Back in 2017, when Greg Vernick of Vernick Food & Drink won the James Beard Award for best chef in the mid-Atlantic region, he regularly fielded the question: “How about a second restaurant?”
Vernick had been open six years at the time.
But Vernick was not biting at offers. He said he’d rather refocus on the existing restaurant. “Then the Four Seasons called, and this was definitely a meeting we were going to take,” he recalled last week. “It felt like a once-in-a-lifetime opportunity.” The Four Seasons, operating the hotel at the Comcast Technology Center, had a space on the 1800 block of Arch Street.
Vernick tossed out the idea of an oyster bar, a style he grew to love during his family’s summers in Margate.
He said he initially didn’t know if the Four Seasons executives would bite. The theme might be too niche, he surmised, even though “I grew up eating this food. They ended up being excited.”
Vernick Fish, now taking reservations for its Aug. 12 public opening, represents an evolution for Vernick as a restaurateur. “We realized pretty early on [at Food & Drink] that people were dining a certain way. They were eating lighter and taking advantage of the opportunity to share. That put us in the direction of seafood- and vegetable-friendly dishes because people were willing to share. If you start with a pasta or a meat dish or something heavier, you get full quicker. We saw something very different with seafood. And we’ve been riding that wave a little bit.”
» UPDATE: The opening dinner menu at Vernick Fish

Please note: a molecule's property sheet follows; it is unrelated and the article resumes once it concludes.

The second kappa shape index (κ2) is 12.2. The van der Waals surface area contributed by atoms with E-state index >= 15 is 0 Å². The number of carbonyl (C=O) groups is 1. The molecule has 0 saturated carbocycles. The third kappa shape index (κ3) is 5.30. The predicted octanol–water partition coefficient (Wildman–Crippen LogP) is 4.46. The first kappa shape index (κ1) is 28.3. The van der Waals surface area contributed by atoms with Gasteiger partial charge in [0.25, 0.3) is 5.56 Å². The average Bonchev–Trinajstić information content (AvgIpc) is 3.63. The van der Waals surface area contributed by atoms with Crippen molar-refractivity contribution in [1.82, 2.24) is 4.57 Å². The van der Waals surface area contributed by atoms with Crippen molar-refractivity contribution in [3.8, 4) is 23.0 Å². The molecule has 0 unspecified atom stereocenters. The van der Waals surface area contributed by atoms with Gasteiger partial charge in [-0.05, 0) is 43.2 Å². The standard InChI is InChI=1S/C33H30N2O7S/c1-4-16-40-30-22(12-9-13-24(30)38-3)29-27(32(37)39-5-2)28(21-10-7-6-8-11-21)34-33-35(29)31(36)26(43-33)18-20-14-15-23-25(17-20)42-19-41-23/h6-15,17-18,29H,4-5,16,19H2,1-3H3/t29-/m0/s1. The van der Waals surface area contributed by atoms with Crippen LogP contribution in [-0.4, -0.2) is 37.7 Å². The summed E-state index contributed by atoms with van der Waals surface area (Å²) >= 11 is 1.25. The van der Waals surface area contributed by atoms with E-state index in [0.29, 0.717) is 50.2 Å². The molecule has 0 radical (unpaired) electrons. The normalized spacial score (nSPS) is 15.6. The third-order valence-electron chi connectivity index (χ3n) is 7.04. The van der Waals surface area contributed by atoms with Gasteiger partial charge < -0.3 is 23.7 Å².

The new spot, to which chef Drew Parassio has moved in to run, is “very much my interpretation of a modern oyster bar, or seafood restaurant,” Vernick said. “We try to combine what I think of as hallmarks of an oyster bar, like fried clams, a chowder, shrimp cocktail, and oysters and clams on the half-shell. Then we weave in what we think is something exciting.”
And he emphasized that Vernick Fish will not be fancy or expensive — or a direct competitor to Jean-Georges on the 59th floor, a posher operation overseen by Vernick’s mentor, Jean-Georges Vongerichten. Last fall, Vernick opened Vernick Coffee Bar on the second floor, mainly to serve Comcast employees.
» READ MORE: A coffee bar in name, Vernick’s new breakfast-lunch oasis is so much more | Craig LaBan
Vernick Fish’s lunch, for example, is built for speed (less than an hour), with a menu including sandwiches. (A menu had not been made available during a test phase.)
The cuisine, Vernick said, is “stripped down as far as components of the dish go. The fish or the main component of the dish is on the pedestal and we’re just trying to complement it with a pickle or a simple condiment."
He’s particularly juiced about a few items. “You know those spots where they ask you, ‘Do you want it fried, grilled, or blackened?’ That is a phrase that is very dear to me. We’re doing a blackened fluke. Every time the fluke hits the plancha, the smell reminds me of Somers Point.”
There’s an oyster dish called oysters Philadelphia that riffs on Rockefeller. The oysters have Provolone, broccoli rabe, and salami — “like a fun surf and turf oyster. It’s just fun. It makes people smile.”
Check out the pie case for dessert.
The developers brought in Adam Tihany, who has created seven restaurants with Thomas Keller and three for Daniel Boulud, to design the 200-seater, using a partly exposed ceiling, terrazzo floor, and bronze and antique brass details.
“Adam Tihany,” Vernick said last week, still incredulous. “I’m still serving food on Ikea plates at Food & Drink and here’s Adam Tihany.”